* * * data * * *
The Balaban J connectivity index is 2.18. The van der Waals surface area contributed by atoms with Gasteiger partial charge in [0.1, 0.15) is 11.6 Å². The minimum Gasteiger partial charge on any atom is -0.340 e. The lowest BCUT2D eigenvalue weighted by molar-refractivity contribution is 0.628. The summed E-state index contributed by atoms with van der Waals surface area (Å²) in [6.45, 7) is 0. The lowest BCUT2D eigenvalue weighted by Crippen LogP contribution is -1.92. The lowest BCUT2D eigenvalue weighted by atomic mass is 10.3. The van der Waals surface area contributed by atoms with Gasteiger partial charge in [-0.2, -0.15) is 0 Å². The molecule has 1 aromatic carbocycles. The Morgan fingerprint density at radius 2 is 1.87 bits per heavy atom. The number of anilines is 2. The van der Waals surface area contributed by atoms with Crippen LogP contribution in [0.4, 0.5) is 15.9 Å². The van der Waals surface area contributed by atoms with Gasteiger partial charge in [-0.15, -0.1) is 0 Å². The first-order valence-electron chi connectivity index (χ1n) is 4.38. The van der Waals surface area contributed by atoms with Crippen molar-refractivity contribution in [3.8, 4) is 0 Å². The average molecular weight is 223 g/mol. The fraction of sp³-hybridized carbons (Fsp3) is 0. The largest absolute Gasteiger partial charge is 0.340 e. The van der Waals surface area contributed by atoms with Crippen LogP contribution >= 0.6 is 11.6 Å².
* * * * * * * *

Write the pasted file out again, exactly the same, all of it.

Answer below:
The Balaban J connectivity index is 2.18. The van der Waals surface area contributed by atoms with Gasteiger partial charge in [0.1, 0.15) is 11.6 Å². The minimum Gasteiger partial charge on any atom is -0.340 e. The lowest BCUT2D eigenvalue weighted by molar-refractivity contribution is 0.628. The summed E-state index contributed by atoms with van der Waals surface area (Å²) in [6.45, 7) is 0. The lowest BCUT2D eigenvalue weighted by Crippen LogP contribution is -1.92. The lowest BCUT2D eigenvalue weighted by atomic mass is 10.3. The van der Waals surface area contributed by atoms with Gasteiger partial charge in [-0.2, -0.15) is 0 Å². The molecule has 1 aromatic carbocycles. The Morgan fingerprint density at radius 2 is 1.87 bits per heavy atom. The number of anilines is 2. The van der Waals surface area contributed by atoms with Crippen LogP contribution in [0.4, 0.5) is 15.9 Å². The van der Waals surface area contributed by atoms with Gasteiger partial charge in [-0.15, -0.1) is 0 Å². The first-order valence-electron chi connectivity index (χ1n) is 4.38. The van der Waals surface area contributed by atoms with Crippen molar-refractivity contribution in [3.8, 4) is 0 Å². The average molecular weight is 223 g/mol. The fraction of sp³-hybridized carbons (Fsp3) is 0. The largest absolute Gasteiger partial charge is 0.340 e. The van der Waals surface area contributed by atoms with Crippen LogP contribution >= 0.6 is 11.6 Å².